Yesterday, the children and I went to church together. Since my older daughter is in Catholic school, she goes every Wednesday like a good little Catholic girl in training.
My preschooler and I go as well but hover in the back and leave at the first bit of noise coming from the preschooler. After all, the school is there to learn, not to listen to her shouts.
Since yesterday was a special day, I dressed up for the occasion (Read: No jeans). Silently, without a word, that was all that was needed for the two girls to realize this is a special day.
We arrived in church together and my Kindergartner opened the door for me, as the students there do for others without being asked, understanding that it's polite to do so. A woman came in behind us, we saw each other and greeted each other warmly in Polish. We knew each other.
In church, my Kindergartner sat with us. Impressively, the preschooler stayed in our pew and didn't make as much noise as she typically did.
She pointed to the sunlight streaming in through painted glass, Dawn lighting up the faces in attendance.
Some of the older children of the school walked down the aisle with symbols of the Catholic faith which the priest explains to those in attendance. A purple cloak, a bag of coins, a crown of thorns, wheat, grapes, a handful of nails. My Kindergartner searched in my eyes when the nails were walked past us. I'm not sure what she was looking for but I squeezed her little hand. She smiled and went back to watching the service.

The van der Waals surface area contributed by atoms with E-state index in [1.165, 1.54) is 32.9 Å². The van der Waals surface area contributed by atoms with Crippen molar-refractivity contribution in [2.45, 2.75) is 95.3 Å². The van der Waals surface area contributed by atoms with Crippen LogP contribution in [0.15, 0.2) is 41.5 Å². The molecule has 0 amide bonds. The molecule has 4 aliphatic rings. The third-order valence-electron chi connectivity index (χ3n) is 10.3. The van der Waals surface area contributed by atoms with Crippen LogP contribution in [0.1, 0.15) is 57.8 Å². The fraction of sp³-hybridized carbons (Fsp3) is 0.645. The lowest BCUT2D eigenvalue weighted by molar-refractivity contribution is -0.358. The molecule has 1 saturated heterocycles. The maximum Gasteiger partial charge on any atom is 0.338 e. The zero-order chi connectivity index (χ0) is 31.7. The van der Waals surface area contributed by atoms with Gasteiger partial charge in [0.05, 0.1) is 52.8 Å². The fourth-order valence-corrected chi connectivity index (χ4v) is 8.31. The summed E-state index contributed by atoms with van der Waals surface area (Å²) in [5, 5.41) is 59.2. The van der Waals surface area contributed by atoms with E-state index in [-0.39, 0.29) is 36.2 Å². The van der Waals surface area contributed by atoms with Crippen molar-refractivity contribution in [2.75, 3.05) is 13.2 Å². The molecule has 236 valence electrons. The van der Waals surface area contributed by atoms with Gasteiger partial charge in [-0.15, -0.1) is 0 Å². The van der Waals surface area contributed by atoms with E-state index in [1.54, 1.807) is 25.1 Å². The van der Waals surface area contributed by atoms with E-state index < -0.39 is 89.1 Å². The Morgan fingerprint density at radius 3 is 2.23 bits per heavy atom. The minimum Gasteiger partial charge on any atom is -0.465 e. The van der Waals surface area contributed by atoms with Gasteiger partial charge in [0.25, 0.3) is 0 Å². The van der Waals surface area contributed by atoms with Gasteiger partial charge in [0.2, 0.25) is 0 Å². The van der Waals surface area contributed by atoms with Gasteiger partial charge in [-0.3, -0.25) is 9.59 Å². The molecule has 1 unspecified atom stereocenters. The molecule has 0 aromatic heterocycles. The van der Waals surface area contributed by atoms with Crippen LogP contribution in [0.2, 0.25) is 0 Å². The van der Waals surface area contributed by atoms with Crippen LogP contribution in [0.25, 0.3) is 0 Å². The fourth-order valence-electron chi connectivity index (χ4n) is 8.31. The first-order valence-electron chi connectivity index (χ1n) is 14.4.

When it was time to receive our ashes, we went together to receive them from one of the school teachers.
"Remember that thou art dust, and to dust thou shalt return." Genesis 3:19
This was not to let others know that we are fasting. This was to remind us as individuals of God, his love for us, and our inevitability. At least, that's how I always interpret it.
When we sat back in our pew, my preschooler pointed at each of our foreheads and said "Mama, dat you coss? Sissy, dat you coss?"
When asked where her cross was, she pointed to her forehead and said "White heew". Her voice, curious and soft, travelled through the church but nobody looked upset. A few older parishioners smiled at her for a second and went back to prayer.
Later in the service, she went to hug me while we stood to pray. She drew back, looked at my forehead pensively and proclaimed "Mama, you dewty!" and laid her head on my shoulder.
Later, at the grocery store, we spotted other "Dirty Forehead People" as my Kindergartner called Catholics on Ash Wednesday when she was 3 years old. My children locked eyes with them for a second.
My preschooler would touch her forehead occasionally and say "Dat my coss" to passersby.
All night, she tossed in her toddler bed crying. Occasionally, she would call out "No! That Dewty!" I'm not sure why she was so upset about the ashes but at only 2 years old, I'm sure the service was unusual for her.
Perhaps next year, we will get a better nights sleep following Ash Wednesday service...
An interesting article on ChicagoNow.com Nine words and Heaven
What's Up With the Ashes?